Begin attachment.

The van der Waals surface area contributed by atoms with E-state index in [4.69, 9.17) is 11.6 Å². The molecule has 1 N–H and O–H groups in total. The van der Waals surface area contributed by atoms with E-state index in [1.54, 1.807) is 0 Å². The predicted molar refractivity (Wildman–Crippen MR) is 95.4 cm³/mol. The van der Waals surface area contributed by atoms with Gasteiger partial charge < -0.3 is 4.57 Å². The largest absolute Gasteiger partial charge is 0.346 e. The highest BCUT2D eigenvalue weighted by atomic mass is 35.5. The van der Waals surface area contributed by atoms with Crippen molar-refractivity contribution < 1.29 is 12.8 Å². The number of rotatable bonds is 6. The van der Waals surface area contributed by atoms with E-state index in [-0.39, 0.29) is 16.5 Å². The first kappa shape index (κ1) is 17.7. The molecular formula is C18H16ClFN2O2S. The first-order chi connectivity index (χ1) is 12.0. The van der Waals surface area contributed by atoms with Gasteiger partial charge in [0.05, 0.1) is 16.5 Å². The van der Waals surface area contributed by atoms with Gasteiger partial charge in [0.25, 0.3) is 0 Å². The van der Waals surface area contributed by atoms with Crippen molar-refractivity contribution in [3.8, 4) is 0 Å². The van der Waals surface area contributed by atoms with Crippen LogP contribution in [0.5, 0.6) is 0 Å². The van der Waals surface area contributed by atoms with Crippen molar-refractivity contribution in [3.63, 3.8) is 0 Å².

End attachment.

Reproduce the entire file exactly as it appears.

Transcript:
The van der Waals surface area contributed by atoms with E-state index in [4.69, 9.17) is 11.6 Å². The molecule has 1 N–H and O–H groups in total. The van der Waals surface area contributed by atoms with E-state index in [1.54, 1.807) is 0 Å². The predicted molar refractivity (Wildman–Crippen MR) is 95.4 cm³/mol. The van der Waals surface area contributed by atoms with Gasteiger partial charge < -0.3 is 4.57 Å². The largest absolute Gasteiger partial charge is 0.346 e. The highest BCUT2D eigenvalue weighted by atomic mass is 35.5. The van der Waals surface area contributed by atoms with Crippen molar-refractivity contribution < 1.29 is 12.8 Å². The number of rotatable bonds is 6. The van der Waals surface area contributed by atoms with E-state index in [-0.39, 0.29) is 16.5 Å². The first kappa shape index (κ1) is 17.7. The molecular formula is C18H16ClFN2O2S. The first-order chi connectivity index (χ1) is 12.0. The van der Waals surface area contributed by atoms with Gasteiger partial charge in [0.05, 0.1) is 16.5 Å². The van der Waals surface area contributed by atoms with Gasteiger partial charge in [0.25, 0.3) is 0 Å². The van der Waals surface area contributed by atoms with Crippen molar-refractivity contribution in [3.8, 4) is 0 Å². The van der Waals surface area contributed by atoms with Crippen LogP contribution in [0.5, 0.6) is 0 Å². The van der Waals surface area contributed by atoms with Crippen molar-refractivity contribution in [3.63, 3.8) is 0 Å².